We give them a chance to share about what inspires them, and their own thoughts and opinions. Because we think that everyone has a voice and everyone likes to be heard.
And it’s always a pleasant surprise to realise how much people are willing to share once you are open to them as well.
IKIGUIDE: Personal branding and fashion are so closely related. Yet Singaporeans are not known to be fashionable or trendy in terms of clothing and style. Do you have any comments on this?
Shentonista: Over the years we have seen a change in the way people dress. And even if Singaporeans aren’t always on-trend-fashionistas, we see more and more people who aren’t afraid to put their own spin on things. They also dare to dress against the norm.
If we can’t change perceptions, then at least we can inspire other Singaporeans to be more open-minded and experimental when it comes to dressing up.
IKIGUIDE: Give us three top tips on how to dress fashionably.
- We’d recommend dressing well, not fashionably. Actually — trends aren’t for everyone, so it’s best to find something that works for you, specifically. If you can pull it off, and it’s something you personally like, then by all means, go ahead. But don’t feel pressured to buy into every trend that you see.
- Dressing expensively does not always equate to dressing well. You might be tagged in designer clothing from head to toe, but taste and style are things that can’t be bought. Wear your clothes, don’t let them wear you.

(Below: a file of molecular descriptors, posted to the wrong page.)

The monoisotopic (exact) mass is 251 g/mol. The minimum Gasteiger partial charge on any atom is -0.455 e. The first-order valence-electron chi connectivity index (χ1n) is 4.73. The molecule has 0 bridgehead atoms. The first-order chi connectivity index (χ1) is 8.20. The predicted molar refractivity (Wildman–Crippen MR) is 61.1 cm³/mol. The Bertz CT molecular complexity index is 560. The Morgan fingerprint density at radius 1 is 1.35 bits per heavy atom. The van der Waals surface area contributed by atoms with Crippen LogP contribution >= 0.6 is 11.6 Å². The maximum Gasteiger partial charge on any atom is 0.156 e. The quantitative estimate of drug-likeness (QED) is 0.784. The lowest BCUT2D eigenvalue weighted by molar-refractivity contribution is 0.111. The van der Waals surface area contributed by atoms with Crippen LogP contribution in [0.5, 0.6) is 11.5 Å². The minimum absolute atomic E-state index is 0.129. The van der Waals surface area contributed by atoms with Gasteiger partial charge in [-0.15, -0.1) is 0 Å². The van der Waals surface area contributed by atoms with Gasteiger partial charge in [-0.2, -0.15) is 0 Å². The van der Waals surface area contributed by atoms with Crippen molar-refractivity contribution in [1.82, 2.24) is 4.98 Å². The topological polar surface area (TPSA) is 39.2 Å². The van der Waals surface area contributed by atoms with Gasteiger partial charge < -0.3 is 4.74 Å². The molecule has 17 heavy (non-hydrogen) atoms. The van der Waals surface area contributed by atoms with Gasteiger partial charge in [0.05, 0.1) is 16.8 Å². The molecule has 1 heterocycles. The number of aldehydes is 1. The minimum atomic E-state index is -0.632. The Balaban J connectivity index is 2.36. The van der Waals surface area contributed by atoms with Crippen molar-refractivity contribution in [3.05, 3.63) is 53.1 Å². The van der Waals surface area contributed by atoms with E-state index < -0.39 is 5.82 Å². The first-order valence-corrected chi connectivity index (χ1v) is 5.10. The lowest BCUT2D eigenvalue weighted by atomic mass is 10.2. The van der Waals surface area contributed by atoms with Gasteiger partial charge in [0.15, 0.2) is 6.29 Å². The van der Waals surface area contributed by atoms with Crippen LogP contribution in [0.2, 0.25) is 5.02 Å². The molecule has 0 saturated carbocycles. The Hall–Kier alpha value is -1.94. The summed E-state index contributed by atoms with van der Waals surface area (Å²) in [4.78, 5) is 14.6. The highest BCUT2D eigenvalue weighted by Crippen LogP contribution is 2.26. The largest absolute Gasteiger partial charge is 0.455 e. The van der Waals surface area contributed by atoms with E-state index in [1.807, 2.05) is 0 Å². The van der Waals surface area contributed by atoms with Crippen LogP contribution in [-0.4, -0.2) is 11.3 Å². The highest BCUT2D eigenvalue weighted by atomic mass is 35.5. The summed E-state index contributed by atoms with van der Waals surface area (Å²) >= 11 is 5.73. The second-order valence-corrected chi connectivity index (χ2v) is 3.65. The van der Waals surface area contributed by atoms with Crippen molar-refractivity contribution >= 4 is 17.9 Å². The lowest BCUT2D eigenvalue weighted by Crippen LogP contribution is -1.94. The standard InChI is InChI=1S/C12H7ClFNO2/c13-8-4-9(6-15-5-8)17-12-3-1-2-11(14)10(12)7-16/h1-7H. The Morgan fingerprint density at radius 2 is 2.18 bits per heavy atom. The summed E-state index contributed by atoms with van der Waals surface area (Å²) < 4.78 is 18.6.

- Ladies — if it’s short, it shouldn’t be tight. And vice versa.
IKIGUIDE: Will there be a ‘heartlands’ version of Shentonista in the future?
IKIGUIDE: Fashion and design seem to be something very close to your hearts. What advice would you give to aspiring local fashion designers?
Shentonista: Be realistic. Fashion is a tough business, even more so in Singapore, so you’ve got to be clear about what you’re doing, why you’re doing it, and who you’re doing it for.
Find partners or people that can help you run your company, because a lot of designers get too caught up in the creative side of things and fail to create a sustainable business. Also, never compromise on quality — it’s the one thing that can really set you above the multitude.
IKIGUIDE: Let’s end this interview with some tips towards a great personal brand from the fashion perspective. What are some ‘must haves’ for both guys and girls respectively?
- For guys: socks, ties, pocketsquares, lapel pins. Basically, little accessories and touches that you can add on to instantly make any outfit that much more interesting. More than the actual clothes, we also think it’s very important for guys to get the fit right. You could be wearing the simplest shirt-and-pants combination, but if it fits perfectly, you’re good to go.
- For girls: that one dress that you can throw on no matter the occasion. And a pair of basic heels in either black or nude, regardless of whether you’re a girlie girl or tomboy. Sometimes it’s more about being respectful and being appropriately dressed for the occasion than individual expression. You shouldn’t turn up at a formal reception wearing sneakers or flip-flops.
Also, don’t forget to be well-groomed. That’s half the battle won.
Photo credits: Shentonista